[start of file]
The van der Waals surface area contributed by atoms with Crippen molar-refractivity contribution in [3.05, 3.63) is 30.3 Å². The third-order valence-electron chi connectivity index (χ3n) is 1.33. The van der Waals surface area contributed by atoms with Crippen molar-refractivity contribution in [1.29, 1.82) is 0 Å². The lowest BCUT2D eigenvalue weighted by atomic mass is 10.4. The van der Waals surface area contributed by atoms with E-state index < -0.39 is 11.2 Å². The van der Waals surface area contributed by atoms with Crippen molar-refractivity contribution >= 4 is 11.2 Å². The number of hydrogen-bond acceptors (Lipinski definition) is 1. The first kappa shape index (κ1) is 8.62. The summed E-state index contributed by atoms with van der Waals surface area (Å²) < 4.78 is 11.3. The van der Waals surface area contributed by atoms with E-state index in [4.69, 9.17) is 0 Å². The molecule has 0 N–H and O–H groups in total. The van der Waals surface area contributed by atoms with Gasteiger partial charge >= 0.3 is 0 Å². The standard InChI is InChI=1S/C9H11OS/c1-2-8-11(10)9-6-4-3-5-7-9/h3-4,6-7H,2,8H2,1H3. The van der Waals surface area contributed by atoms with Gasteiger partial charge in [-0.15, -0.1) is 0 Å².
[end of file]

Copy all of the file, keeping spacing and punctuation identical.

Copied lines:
The van der Waals surface area contributed by atoms with Crippen molar-refractivity contribution in [3.05, 3.63) is 30.3 Å². The third-order valence-electron chi connectivity index (χ3n) is 1.33. The van der Waals surface area contributed by atoms with Crippen molar-refractivity contribution in [1.29, 1.82) is 0 Å². The lowest BCUT2D eigenvalue weighted by atomic mass is 10.4. The van der Waals surface area contributed by atoms with E-state index < -0.39 is 11.2 Å². The van der Waals surface area contributed by atoms with Crippen molar-refractivity contribution >= 4 is 11.2 Å². The number of hydrogen-bond acceptors (Lipinski definition) is 1. The first kappa shape index (κ1) is 8.62. The summed E-state index contributed by atoms with van der Waals surface area (Å²) < 4.78 is 11.3. The van der Waals surface area contributed by atoms with E-state index in [4.69, 9.17) is 0 Å². The molecule has 0 N–H and O–H groups in total. The van der Waals surface area contributed by atoms with Gasteiger partial charge >= 0.3 is 0 Å². The standard InChI is InChI=1S/C9H11OS/c1-2-8-11(10)9-6-4-3-5-7-9/h3-4,6-7H,2,8H2,1H3. The van der Waals surface area contributed by atoms with Gasteiger partial charge in [-0.15, -0.1) is 0 Å².